From the National Post, February 26, 2013 – This is the story of Erinn McQueen, a varsity athlete who was diagnosed with rheumatoid arthritis (RA) in her third year of university, at the age of 21. Now 34 years old and married with two children, Erinn had her hip replaced in March 2011 and is unable to return to work. She has tried a variety of treatments over the years, “including biologics that can cost tens of thousands of dollars a year.” She is quoted as saying, “I have been on intravenous infusion treatments and the injections I give myself… It was a pretty difficult thing to realize that I likely wouldn’t play again or even just go for a run… I sort of view RA as the opponent, I wake up every day and know that this is my challenge.” Continue reading
A fourth joint exam video is now available to be viewed from the JointHealth™ website.
Winter can be a glorious time of year for some of you, whether you prefer to be outside skiing or inside curled up by the fire with a hot chocolate and a good book. Often, though, people experience health issues brought on by this coldest season of the year.
Problems can include troubles breathing, painful joints, and dry skin. The following article gives a brief look at how to help fix these three common winter conditions: Dr. Sheila Wijayasinghe, The Globe and Mail, December 2012.
For people who live with arthritis, winter can be a pain – literally. Joints can be more painful and uncomfortable with the onset of rainy and cold weather. A common condition among those with autoimmune diseases is Raynaud’s phenomenon, which can become more bothersome as temperatures drop. To learn about Raynaud’s, check out this article at EmpowerHer.com: Katie Meakem, EmpowerHER, November 2012 or visit the Spotlight on Raynaud’s Phenomenon at jointhealth.org.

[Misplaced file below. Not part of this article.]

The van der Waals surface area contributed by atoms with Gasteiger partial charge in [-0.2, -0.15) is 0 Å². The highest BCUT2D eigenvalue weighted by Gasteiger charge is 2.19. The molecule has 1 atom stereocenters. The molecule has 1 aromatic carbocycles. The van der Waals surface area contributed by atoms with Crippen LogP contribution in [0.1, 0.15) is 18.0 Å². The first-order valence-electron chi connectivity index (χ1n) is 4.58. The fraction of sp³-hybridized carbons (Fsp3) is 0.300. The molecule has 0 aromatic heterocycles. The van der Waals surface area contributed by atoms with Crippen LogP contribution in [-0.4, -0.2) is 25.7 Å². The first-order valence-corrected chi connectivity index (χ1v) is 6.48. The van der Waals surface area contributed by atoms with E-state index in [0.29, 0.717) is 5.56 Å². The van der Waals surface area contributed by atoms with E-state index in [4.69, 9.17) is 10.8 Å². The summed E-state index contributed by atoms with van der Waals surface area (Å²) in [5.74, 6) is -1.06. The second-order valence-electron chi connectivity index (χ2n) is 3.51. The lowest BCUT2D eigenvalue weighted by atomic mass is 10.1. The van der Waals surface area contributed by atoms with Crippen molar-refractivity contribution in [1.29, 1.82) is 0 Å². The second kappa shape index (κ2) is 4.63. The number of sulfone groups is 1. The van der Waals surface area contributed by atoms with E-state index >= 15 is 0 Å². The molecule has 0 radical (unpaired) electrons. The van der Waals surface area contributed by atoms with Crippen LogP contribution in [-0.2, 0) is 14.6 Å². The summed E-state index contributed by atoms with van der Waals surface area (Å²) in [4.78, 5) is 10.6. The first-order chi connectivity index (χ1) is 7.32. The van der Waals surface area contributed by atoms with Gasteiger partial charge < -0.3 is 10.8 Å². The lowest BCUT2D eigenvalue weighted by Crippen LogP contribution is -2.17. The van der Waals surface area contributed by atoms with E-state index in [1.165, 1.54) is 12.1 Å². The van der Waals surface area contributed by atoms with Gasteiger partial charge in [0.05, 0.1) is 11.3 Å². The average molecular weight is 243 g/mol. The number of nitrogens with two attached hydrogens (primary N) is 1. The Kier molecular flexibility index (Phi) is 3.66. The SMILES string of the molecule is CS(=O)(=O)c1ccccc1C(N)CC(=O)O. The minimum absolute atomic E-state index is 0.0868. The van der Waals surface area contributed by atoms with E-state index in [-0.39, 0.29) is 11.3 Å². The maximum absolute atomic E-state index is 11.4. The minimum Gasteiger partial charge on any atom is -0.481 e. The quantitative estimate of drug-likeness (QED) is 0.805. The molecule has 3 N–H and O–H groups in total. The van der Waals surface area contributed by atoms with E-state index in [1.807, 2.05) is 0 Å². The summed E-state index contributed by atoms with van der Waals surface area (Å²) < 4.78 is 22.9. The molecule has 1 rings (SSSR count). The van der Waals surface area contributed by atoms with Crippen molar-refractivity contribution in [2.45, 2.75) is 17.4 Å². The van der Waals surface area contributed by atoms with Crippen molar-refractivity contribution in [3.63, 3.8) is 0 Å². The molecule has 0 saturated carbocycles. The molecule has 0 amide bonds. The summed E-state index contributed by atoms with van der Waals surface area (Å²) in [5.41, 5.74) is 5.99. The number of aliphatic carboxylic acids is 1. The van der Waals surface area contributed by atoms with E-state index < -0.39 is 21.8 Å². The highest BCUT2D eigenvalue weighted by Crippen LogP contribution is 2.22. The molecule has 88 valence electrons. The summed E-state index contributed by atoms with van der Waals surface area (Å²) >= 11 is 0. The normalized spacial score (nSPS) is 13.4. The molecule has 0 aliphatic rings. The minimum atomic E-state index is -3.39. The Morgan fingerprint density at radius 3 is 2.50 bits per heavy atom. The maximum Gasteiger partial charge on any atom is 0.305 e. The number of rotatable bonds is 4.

When winter is here, do you think you can feel it in your bones? You might not be crazy. Cold weather, for many who live with arthritis, can stiffen muscles and may also worsen arthritis symptoms. Some studies have demonstrated a worsening of arthritis symptoms with low barometric pressure and high humidity. There are theories that low pressure systems, usually associated with damp or rainy conditions, could cause joints to swell. So remember to “Dress warmly, work out inside, and get enough vitamin D. These are some of the ways you can get arthritis pain relief despite the bone-chilling cold of winter weather.” Madeline Vann, everydayHealth, December 2012 .
The daughter of Houston Rockets coach, Keven McHale, died last month from complications of lupus. Alexandra “Sasha” McHale was diagnosed with the autoimmune disease last year. She was recently hospitalized, but her health continued to decline for two weeks until her death.
She was only 23 years old.
Video: Sasha McHale Essay, NBA.com
I knew that blogging about hot tubs would raise a few eyebrows. Many of the photos on-line feature a bikini-clad woman locked in an embrace with a muscular dude and their boozy drinks. Don’t get me wrong: these people look like they are having a whale of a time (wink, wink). So when I informed my friends and family that our new house would feature a hot tub in the backyard, I certainly was on the receiving end of many cheeky comments about my “lifestyle”. Continue reading
Q. What makes SARDs difficult to diagnose?
A: SARDs are difficult to diagnose because they are rare and so most currently practicing physicians did not receive the training to diagnose them. Currently, SARDs are included in medical training so younger doctors are more familiar with SARDs; however, they only see the diseases about once per year, so they do not necessarily have the skills and experience to consider SARDs and make a diagnosis. Furthermore, symptoms vary so much that they are not usually the first to be considered. Continue reading